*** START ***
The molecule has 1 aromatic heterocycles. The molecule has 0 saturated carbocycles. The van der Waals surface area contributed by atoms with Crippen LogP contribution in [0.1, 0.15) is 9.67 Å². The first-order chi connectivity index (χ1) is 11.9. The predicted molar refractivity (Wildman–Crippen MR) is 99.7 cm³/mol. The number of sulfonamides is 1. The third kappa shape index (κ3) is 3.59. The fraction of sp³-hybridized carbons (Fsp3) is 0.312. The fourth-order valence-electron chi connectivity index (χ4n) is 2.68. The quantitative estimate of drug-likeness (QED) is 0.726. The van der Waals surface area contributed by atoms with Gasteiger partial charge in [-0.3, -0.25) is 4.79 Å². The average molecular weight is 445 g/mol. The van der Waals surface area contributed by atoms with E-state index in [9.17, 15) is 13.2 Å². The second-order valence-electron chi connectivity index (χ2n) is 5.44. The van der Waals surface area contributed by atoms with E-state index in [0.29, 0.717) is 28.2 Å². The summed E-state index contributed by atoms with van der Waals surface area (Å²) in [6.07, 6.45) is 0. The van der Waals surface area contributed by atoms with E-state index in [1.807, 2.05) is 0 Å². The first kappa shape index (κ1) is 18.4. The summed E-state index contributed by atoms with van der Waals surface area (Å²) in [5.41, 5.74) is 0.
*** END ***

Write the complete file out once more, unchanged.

The molecule has 1 aromatic heterocycles. The molecule has 0 saturated carbocycles. The van der Waals surface area contributed by atoms with Crippen LogP contribution in [0.1, 0.15) is 9.67 Å². The first-order chi connectivity index (χ1) is 11.9. The predicted molar refractivity (Wildman–Crippen MR) is 99.7 cm³/mol. The number of sulfonamides is 1. The third kappa shape index (κ3) is 3.59. The fraction of sp³-hybridized carbons (Fsp3) is 0.312. The fourth-order valence-electron chi connectivity index (χ4n) is 2.68. The quantitative estimate of drug-likeness (QED) is 0.726. The van der Waals surface area contributed by atoms with Gasteiger partial charge in [-0.3, -0.25) is 4.79 Å². The average molecular weight is 445 g/mol. The van der Waals surface area contributed by atoms with E-state index in [9.17, 15) is 13.2 Å². The second-order valence-electron chi connectivity index (χ2n) is 5.44. The van der Waals surface area contributed by atoms with E-state index in [0.29, 0.717) is 28.2 Å². The summed E-state index contributed by atoms with van der Waals surface area (Å²) in [6.07, 6.45) is 0. The van der Waals surface area contributed by atoms with E-state index in [1.807, 2.05) is 0 Å². The first kappa shape index (κ1) is 18.4. The summed E-state index contributed by atoms with van der Waals surface area (Å²) in [5.41, 5.74) is 0.